This week the Church enters into the greatest drama of all time; the Passion, Death, and Resurrection of our Lord Jesus Christ. I find it to be one of the most moving and prayerful times of the year. Each time Holy Week rolls around I feel that I gain something new from the experience. It is never the same rote thing, but instead it is a fresh and intimate experience of the central events of our Christian faith. This week and over the course of the Triduum the Church celebrates the act of Christ's offering as the true sacrifice to gain our redemption. The great liturgies of the week are inspirational, thought provoking, emotional, prayerful, and filled with grace. I am blessed this year to have the opportunity to participate in the Mass of the Lord's Supper on Holy Thursday evening at the Basilica of the Sacred Heart at Notre Dame, followed by the Good Friday service at St. Stanislaus Church, which is part of the Holy Cross-St. Stanislaus Parish, and concluding the Triduum by celebrating and serving at the Easter Vigil back at the Basilica of the Sacred Heart.
This past night the Moreau Seminary community joined the wider community of priests and Bishop Kevin C. Rhoades in celebrating the Chrism Mass at St. Matthews Cathedral in South Bend. We serve in an interesting diocese as South Bend and Fort Wayne are considered one diocese under Bishop Rhoades. The main cathedral is located in Fort Wayne, and the Bishop will celebrate the Chrism Mass there tomorrow night.
The Chrism Mass is one of my favorite liturgies of Holy Week, and it is often one of the most overlooked Masses on the liturgical calendar. However without the Chrism Mass the Church would not function. There are two elements to the Chrism Mass: first, the Bishop and his presbyterate renew their priestly promises. The Bishop's homily is usually a strong exhortation for his priests to continue to serve in a humble and sincere manner. Then the Bishop blesses and consecrates the various oils needed for the Sacraments in the Church.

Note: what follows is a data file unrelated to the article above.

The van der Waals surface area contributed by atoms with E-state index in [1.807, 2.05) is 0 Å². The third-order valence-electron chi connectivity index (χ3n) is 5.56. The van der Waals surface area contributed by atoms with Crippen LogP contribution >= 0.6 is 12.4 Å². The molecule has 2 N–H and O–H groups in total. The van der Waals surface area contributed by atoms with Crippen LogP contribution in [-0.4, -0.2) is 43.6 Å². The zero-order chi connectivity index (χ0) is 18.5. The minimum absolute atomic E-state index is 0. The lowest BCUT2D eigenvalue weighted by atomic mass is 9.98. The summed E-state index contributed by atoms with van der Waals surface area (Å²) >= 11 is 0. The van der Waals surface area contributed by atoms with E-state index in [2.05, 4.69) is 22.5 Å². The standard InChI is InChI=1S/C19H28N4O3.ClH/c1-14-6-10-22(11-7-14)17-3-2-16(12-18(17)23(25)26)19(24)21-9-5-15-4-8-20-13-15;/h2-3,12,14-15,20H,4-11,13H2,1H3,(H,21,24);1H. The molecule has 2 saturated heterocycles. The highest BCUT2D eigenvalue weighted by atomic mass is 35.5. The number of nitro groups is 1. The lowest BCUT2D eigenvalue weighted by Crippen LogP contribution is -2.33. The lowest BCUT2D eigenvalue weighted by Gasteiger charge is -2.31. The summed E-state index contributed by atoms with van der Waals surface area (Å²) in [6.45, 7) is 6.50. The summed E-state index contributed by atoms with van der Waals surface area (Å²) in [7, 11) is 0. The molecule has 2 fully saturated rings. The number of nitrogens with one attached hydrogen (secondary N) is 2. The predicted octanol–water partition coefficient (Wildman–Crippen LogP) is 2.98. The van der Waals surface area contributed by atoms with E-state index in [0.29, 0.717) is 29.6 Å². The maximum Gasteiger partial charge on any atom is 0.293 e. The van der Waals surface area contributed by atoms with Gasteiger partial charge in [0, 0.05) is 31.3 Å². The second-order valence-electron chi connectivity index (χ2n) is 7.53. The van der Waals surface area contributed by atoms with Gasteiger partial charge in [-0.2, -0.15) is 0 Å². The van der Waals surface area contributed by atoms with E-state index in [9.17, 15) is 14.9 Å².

The first oil that is blessed is the Oil of the Sick, which is used for the Sacrament of the Anointing of the Sick, Last Rites, Extreme Unction, whatever you wish to call it. Secondly, the Bishop then blesses the Oil of the Catechumenate, which is the oil used on those who will be baptized. Finally the Bishop then consecrates the Sacred Chrism, which is used during baptism, Confirmation, and Holy Orders. The Chrism oil is mixed by the Bishop during the liturgy and balsam is added to give the oil its fragrant smell.
The Bishop then breathes on the oil, imitating Christ breathing the Holy Spirit on the Apostles in the post-Resurrection appearances in John's Gospel. The oils are then distributed to the parishes for use during the liturgical year. In this way the local Church renews her connection to the apostolic office of the Bishop. It is from the Bishop that the local Church emanates, and the Chrism Mass symbolizes the connection between the Bishop and his flock.
The Chrism Mass is traditionally placed on Holy Thursday in the morning, but due to logistical problems it is often moved to another day during Holy Week. It is the beginning of the sweeping drama that will conclude with the Easter celebration at the end of the Triduum. The oils blessed and consecrated at the Chrism Mass are distributed to the parishes at the Mass of the Lord's Supper on Holy Thursday where they will be kept in the church for use throughout the year, beginning with the Easter sacraments.
As we enter into Holy Week let us keep in mind the journey that we are continuing. As Lent comes to a close on Wednesday, and we enter into the most Sacred time of the year, let us pray for grace and the ability to draw near to God. If you have the opportunity I would invite you to participate in as many liturgies as possible this week. To truly experience the Triduum it is important to keep in mind that Holy Thursday, Good Friday, and the Easter Vigil constitute one liturgy in three parts. Enter into prayer and ask the Lord Jesus to open our hearts to his love for us.
Mr. Timothy Weed, C.S.C., is in his first year of temporary vows and Master of Divinity studies as a seminarian atMoreau Seminaryon the campus of Notre Dame. Tim is originally from Grand Rapids, Michigan.